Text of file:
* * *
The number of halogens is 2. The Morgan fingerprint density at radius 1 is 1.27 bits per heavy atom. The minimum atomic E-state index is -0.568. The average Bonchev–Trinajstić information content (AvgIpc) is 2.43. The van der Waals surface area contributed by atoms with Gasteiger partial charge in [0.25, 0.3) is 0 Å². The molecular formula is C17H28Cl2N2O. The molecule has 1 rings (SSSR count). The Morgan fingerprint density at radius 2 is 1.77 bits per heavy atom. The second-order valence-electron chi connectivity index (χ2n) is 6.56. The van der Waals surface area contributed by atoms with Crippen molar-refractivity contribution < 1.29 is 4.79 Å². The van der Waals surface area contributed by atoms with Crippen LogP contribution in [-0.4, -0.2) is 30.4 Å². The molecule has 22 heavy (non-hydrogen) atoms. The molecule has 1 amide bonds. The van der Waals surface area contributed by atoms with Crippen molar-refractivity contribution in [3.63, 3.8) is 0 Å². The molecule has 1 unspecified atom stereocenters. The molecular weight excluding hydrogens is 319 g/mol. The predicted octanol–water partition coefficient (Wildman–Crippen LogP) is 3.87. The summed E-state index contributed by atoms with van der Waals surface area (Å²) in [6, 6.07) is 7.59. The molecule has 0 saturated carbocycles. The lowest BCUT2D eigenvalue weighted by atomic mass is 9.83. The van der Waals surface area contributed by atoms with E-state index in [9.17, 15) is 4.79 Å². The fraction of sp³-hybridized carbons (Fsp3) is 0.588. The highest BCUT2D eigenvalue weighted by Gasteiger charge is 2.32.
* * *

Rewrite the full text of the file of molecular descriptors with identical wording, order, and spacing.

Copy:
The number of halogens is 2. The Morgan fingerprint density at radius 1 is 1.27 bits per heavy atom. The minimum atomic E-state index is -0.568. The average Bonchev–Trinajstić information content (AvgIpc) is 2.43. The van der Waals surface area contributed by atoms with Gasteiger partial charge in [0.25, 0.3) is 0 Å². The molecular formula is C17H28Cl2N2O. The molecule has 1 rings (SSSR count). The Morgan fingerprint density at radius 2 is 1.77 bits per heavy atom. The second-order valence-electron chi connectivity index (χ2n) is 6.56. The van der Waals surface area contributed by atoms with Crippen molar-refractivity contribution < 1.29 is 4.79 Å². The van der Waals surface area contributed by atoms with Crippen LogP contribution in [-0.4, -0.2) is 30.4 Å². The molecule has 22 heavy (non-hydrogen) atoms. The molecule has 1 amide bonds. The van der Waals surface area contributed by atoms with Crippen molar-refractivity contribution in [3.63, 3.8) is 0 Å². The molecule has 1 unspecified atom stereocenters. The molecular weight excluding hydrogens is 319 g/mol. The predicted octanol–water partition coefficient (Wildman–Crippen LogP) is 3.87. The summed E-state index contributed by atoms with van der Waals surface area (Å²) in [6, 6.07) is 7.59. The molecule has 0 saturated carbocycles. The lowest BCUT2D eigenvalue weighted by atomic mass is 9.83. The van der Waals surface area contributed by atoms with E-state index in [9.17, 15) is 4.79 Å². The fraction of sp³-hybridized carbons (Fsp3) is 0.588. The highest BCUT2D eigenvalue weighted by Gasteiger charge is 2.32.